My life in nursing has had its ups as well as its downs, I have enjoyed putting smiles in the faces of patients and their families when things go well as well as wept inside when things did not go so well. My most agonizing experience was losing a patient in the ER as an LPN. Though I know me and my colleagues did all we could under the circumstances, the fact that I was not qualified enough to do some procedures always puts some guilt in me. I never cease to think that maybe, just maybe, I might have been able to do something had I taken the LPN-to-RN earlier.

I cannot say that I have attained my best even though my present professional station allows me more authority on some issues regarding patients as well as more responsibility. I would wish to attain my Baccalaureate soon and hopefully take a specialization in obstetrics (where I will be able to play a role in the miracle of birth) or become a theater nurse and assist surgeons in performing their job in that miracle room where life threatening diseases are literally cut into pieces.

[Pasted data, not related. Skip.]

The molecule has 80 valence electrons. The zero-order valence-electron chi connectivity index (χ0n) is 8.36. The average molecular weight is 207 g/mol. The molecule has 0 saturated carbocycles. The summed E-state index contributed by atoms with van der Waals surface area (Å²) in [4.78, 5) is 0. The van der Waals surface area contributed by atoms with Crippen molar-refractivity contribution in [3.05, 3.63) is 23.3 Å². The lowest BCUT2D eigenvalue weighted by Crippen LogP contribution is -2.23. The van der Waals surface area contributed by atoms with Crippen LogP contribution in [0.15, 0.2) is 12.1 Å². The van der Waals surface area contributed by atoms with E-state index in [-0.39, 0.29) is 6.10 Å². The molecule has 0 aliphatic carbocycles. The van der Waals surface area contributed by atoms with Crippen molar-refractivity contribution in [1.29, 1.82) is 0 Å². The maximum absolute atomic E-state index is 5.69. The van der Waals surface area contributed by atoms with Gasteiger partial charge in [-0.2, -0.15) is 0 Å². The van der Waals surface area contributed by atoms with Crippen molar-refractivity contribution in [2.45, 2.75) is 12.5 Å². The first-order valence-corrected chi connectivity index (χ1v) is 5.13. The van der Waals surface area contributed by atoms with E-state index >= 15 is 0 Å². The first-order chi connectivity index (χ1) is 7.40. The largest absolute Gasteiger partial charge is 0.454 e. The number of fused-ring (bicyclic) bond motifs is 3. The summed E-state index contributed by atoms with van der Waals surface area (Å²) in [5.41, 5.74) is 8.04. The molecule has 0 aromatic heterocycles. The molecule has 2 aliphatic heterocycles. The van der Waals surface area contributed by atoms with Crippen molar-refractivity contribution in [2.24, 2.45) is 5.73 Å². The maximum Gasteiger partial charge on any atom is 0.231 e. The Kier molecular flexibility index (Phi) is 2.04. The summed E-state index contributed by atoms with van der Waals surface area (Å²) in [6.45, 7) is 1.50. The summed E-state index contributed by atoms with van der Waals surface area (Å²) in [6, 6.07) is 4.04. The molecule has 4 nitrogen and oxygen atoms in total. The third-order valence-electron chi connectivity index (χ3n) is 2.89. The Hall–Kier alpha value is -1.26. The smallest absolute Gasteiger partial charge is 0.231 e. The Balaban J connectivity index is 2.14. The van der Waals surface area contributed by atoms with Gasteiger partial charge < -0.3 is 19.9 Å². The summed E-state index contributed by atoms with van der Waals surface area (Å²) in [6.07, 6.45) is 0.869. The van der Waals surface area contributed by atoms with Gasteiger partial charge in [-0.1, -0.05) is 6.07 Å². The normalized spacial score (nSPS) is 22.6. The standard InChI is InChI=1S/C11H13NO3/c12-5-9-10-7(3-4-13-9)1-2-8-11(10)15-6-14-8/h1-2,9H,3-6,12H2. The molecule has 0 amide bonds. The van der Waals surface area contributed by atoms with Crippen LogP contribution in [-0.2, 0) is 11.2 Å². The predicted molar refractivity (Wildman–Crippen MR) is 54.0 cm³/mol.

I know this is attainable and with more personal discipline, the acceptance of the long work hours and the ups and downs of the nursing profession, I can emerge the best in what I do. I will be perpetually grateful to everyone who has walked this path with me in their own little way, family, colleagues, tutors and my seniors; each has had an impact in my journey.

“A man’s growth is seen in the

Successive choirs of his friends.”

(Emerson, 1)

The phone rings rousing me. “ER,” I say into the receiver, “This is team AER07, crash victim, adult male, heavy bleeding, Blood group ABplus, unconscious, ETA 5minutes. Out” The voice on the other end says and I hear the click as he hangs up.

I am now fully alert as I head into the ER minor theater to get it ready for the incoming patient and to get a team ready to receive him.

Work cited

“Essays: First series.” Ralph Waldo Emerson Texts. 9th April, 2009. Web. 8th June 2013.